Can Indian Bay Leaf Help Improve Your Respiratory and Digestive Systems?

Bay leaves are immensely popular in India, and you may even find them in every kitchen and Indian cuisine. They are predominately used in cooking because its bitter and pungent flavor can add a kick to any dish.

Its distinctive taste is delicious when added to soups, curries, roasts and other savory dishes, but aside from being an addition to your favorite cuisine, it is also known for its myriad of health benefits.

Indian bay leaves have been used for centuries, ever since the time of the ancient Greeks and Romans. Today, they are used to help soothe digestion, reduce bloating and even help fight cancer.

Botanical Name and Family of Indian Bay Leaf

The scientific name of the Indian bay leaf is Cinnamomum tamala. It belongs to the Lauraceae or Laurel family and is closely related to avocados and Chinese cinnamon. Indian bay leaves have often been referred to as Indian Cassia, Tejpatta, Malabar leaf and Malabathrum.

What Is Indian Bay Leaf?

Can Indian Bay Leaf Help Improve Your Respiratory and Digestive Systems?

Indian bay leaf is the aromatic leaf obtained from a tree called Laurus Nobilis that grows widely in the Mediterranean area including China, Nepal, India and Bhutan. The leaves of this tree are used in cooking for their aromatic flavor and also used in traditional medicine for thousands of years.

The Salinan Indians used bay leaves to create a poultice to help stop seizures. Some tribes used bay leaves to relieve headaches by placing a bay leaf into their nostrils. Bay leaves were even used by the ancient Greeks to make wreaths for crowning heroes and notorious athletes.

Because of the bay leaf’s peppermint-like fragrance, early European settlers named the bay tree pepperwood. It was also used by hunters to help attract deer. Today, this herb has primarily been used as an ingredient in bay rum, soaps, cosmetics, detergents and as a prime ingredient in some medications.

Active Ingredients Found in Indian Bay Leaf

Bay leaves contain a volatile oil that is made up of the following active ingredients:

  • Eugenol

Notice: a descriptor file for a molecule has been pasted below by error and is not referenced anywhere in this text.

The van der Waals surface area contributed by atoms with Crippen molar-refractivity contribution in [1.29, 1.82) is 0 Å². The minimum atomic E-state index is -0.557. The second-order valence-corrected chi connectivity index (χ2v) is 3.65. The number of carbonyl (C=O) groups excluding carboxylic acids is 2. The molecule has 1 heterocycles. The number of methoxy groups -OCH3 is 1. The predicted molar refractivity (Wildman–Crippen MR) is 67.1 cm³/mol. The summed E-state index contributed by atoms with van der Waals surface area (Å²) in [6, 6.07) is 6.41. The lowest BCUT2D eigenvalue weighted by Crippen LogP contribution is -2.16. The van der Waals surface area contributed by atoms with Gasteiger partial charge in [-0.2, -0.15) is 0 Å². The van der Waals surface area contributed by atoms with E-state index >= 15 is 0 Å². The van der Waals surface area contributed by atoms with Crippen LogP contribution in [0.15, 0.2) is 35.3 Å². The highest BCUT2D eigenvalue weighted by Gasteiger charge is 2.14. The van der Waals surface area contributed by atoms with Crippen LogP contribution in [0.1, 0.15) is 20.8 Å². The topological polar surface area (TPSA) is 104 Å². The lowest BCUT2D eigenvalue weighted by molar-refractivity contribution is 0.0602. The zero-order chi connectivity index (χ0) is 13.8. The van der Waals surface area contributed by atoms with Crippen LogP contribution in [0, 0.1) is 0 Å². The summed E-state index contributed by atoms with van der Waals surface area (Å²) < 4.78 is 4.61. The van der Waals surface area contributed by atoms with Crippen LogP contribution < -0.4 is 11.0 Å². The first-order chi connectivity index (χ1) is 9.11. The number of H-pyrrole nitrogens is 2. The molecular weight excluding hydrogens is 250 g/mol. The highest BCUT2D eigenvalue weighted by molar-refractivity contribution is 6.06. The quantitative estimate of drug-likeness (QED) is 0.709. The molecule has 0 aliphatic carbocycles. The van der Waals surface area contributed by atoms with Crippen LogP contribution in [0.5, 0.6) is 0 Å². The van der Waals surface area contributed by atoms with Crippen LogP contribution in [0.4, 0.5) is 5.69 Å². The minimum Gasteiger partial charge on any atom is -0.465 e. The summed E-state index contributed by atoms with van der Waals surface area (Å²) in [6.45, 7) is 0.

• Linalool
  • Beta-caryophyllene
  • Protein
  • Fat
  • Fiber
  • Manganese
  • Iron
  • Vitamin A

Health Benefits of Indian Bay Leaf

Indian bay leaves have been used to treat respiratory conditions such as cold, sinusitis and asthma. It is also considered a carminative to expel intestinal gas and used to treat gastritis and diarrhea.

Other benefits of Indian bay leaves include the following:

Bay leaves also have antibacterial and antifungal properties. Research shows that these leaves also have some anti-diabetic as well as anti-hyperlipidemia effect.

How to Use Indian Bay Leaf

Bay leaf infusion is easy to prepare by steeping 2-3 leaves in a cup of boiling water for about 15 minutes. Bay leaf essential oil is commercially available and may be massaged onto joints and muscles to reduce body pain.

Side Effects of Indian Bay Leaf

This herb is generally safe in the quantities that are commonly used in cooking. Even though this herb is considered safe, you should not consume bay leaves in conjunction with other medications. Always make sure to consult your doctor about the efficiency of this herb and the recommended dosing as well.

The content of this Website is for informational purposes only, is general in nature and is not intended to diagnose, treat, cure or prevent any disease, and does not constitute professional advice. The information on this Website should not be considered as complete and does not cover all diseases, ailments, physical conditions, or their treatment. You should consult with your physician before beginning any exercise, weight loss, or health care program and/or any of the beauty treatments. 


Bisht S, Sisodia SS. Assessment of antidiabetic potential of Cinnamomum tamala leaves extract in streptozotocin induced diabetic rats. Indian J Pharmacol. 2011 Sep-Oct; 43(5): 582–585. doi:  10.4103/0253-7613.84977 PMCID: PMC3195132

Dhulasavant V, Shinde S, Pawar M, Naikwade NS. Antihyperlipidemic Activity of Cinnamomum tamala Nees. on High Cholesterol Diet Induced Hyperlipidemia. International Journal of PharmTech Research 2010 Oct-Dec; 2(4): 2517-2521